The Marriage Proposal

In late November of their junior year, Mary and Derek went for diner at a combination bar/burger joint within easy walking distance from the campus and slightly beyond the one mile no-alcohol radius imposed upon the University by the Legislature.  Neither Mary nor Derek drank beer or much of anything alcoholic, but the dive served great hamburgers and fries.  They had discovered it on a walk in the rain, and had gone inside for sanctuary when the clouds burst beyond even their tolerance.  It had become their private sanctuary, despite being a dive in the truest sense.  They frequented it despite its history of health code violations, for as Herb, its owner, opined in his own defense, “Grease is good for burgers and fries.”  They’d discovered that Herb spoke Truth.

As soon as they were seated, Derek announced, “I sent off applications to the University of Michigan and Harvard law schools today.  Should I apply to the UW as well?  I suppose I should, but I really don’t want to go to law school here.  What do you think?”

Mary parsed her response carefully.  “I think you should.  Those are two great schools with tough admission standards, so there’s always the chance you won’t be admitted.  Besides,” she added hopefully, “there’s lots to do and see here in Seattle.  We’re not quite the backwater the East Coast makes us out to be.”

Derek sensed an undercurrent and a strong echo from his past.  “Which would you prefer?”

“It’s not my education, it’s yours.  You should answer that question, not me.”

“That’s true, I suppose, but I need to know your wishes as well.”

“Really?  Why do they matter?”

He was certain now, the undercurrent having risen so near the surface as to roil the waters.  “Depends on your answer to a question.”

She looked at him expectantly, nervously, and then looked around the drab, dark bar.  “One you want to ask here?  And now?”

“Yes, this fits the needs of the conversation and my budget, after all.  Before I ask it, I suppose I should inquire whether you prefer all of the traditional amenities – except for the place of course, and one other thing I can’t mention yet.”

“If the question is what I think it is, then yes I do.”

So he got out of his chair, knelt in an unexpected pool of spilled beer, grimaced at the result, and asked, “Mary Andrews, will you marry me?”

“Not if the asking makes your face go like that,” she responded with asperity.

“I’m kneeling in a pool of spilled beer, for god’s sake!  It’s cold and slimy.  Give me a break!”  He smiled at the absurdity of place and pool, pleading,  “I really hope you’ll say yes.  ”

Mary looked down to verify his claim, looked up to see a smile instead of a grimace, noted that several other diners were now watching them, and said graciously, “In that case, yes I will.”  After a moments-long interruption occasioned by a lengthy engagement kiss, she opined,  “I hereby declare the traditions satisfied.  Now sit down before the rest of them strain their necks.”

Derek realized they were not only the center of their own attention, but the center of attention for everyone in the bar.  He scrambled upright to applause.  He bowed and nodded yes to shouted inquiries about her answer before responding privately to Mary, “I want to see us through to happily ever after.”  He reached across the table for her hand.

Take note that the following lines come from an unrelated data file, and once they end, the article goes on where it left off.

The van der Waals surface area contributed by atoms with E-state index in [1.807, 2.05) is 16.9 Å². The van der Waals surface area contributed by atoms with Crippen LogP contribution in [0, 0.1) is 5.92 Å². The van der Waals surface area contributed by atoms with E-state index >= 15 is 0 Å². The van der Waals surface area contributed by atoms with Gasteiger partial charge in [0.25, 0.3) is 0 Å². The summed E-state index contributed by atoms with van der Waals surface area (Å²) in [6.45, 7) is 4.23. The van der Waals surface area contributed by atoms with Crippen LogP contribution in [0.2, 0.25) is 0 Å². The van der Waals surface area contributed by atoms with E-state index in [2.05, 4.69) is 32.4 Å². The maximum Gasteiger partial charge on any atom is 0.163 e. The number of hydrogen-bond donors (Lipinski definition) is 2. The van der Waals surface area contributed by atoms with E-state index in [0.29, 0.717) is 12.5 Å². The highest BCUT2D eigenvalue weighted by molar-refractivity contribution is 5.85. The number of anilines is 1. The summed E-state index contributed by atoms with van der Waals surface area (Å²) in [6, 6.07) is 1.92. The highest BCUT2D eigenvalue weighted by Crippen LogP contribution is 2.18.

“So do I.”  She smiled and kissed him again.  “But what’s the other thing – the thing you couldn’t mention.”

“I don’t have a ring to offer you.  I thought we’d look together.  I might disappoint you otherwise.”

“You’ll never disappoint me, Derek.  I’m certain of it.  And I won’t disappoint you either, because I’d disappoint myself if I did.”

He sat back in his chair.  “So which is it?”

“Which is what?”

“Which school do you prefer?”

“Good God!  Just like that, we’re back to schools?  How romantic!”

“It’s just that I can’t imagine myself anywhere that doesn’t include you.”

“Good fumble recovery.  Let’s talk about it later, can we?  I thought this might happen in a fancy restaurant, but let’s make as much of this as we can.”  Her arm swept around the room.

“I may be cheap, but I’m all heart.”  He chuckled.  “My real problem is that I’m broke.  Believe me, it would have been a fancy restaurant if I’d had the money, but I’m behind on my house bill as it is.  And this did seem the right time to ask, given your comments.  I’m right, aren’t I?”  He looked at her, seeking understanding.

“Yes, I guess it was.  I was beginning to think you might want to go off and leave me behind.  Not a pleasant thought.  Thank you for rescuing a poor maiden.”  This earned another kiss.

Feeling a tad bit giddy, the hard part now over, Derek, using his best Snively Whiplash imitation, said,  “I think I may be the world’s first pauper to have collected a jackpot in a saloon without the use of a deck of cards,” adding, after a brief, rueful glance at the state of his right pant leg, “and to have at least a quart of free beer thrown into the bargain.”

With this declaration, Derek’s world came dazzlingly alight courtesy of Mary’s full smile.  The smile made him forget his right pant leg was soaked with stale beer – a fact which went unremembered until hours later when he hung up his clothes before going to bed, but not to sleep; when he realized that the smell of beer had followed him home and that his drunkenness had not been occasioned by alcohol.

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About Stephen Ellis

Stephen Ellis is the author of Fortunate Son, a novel of Sahaptin Valley
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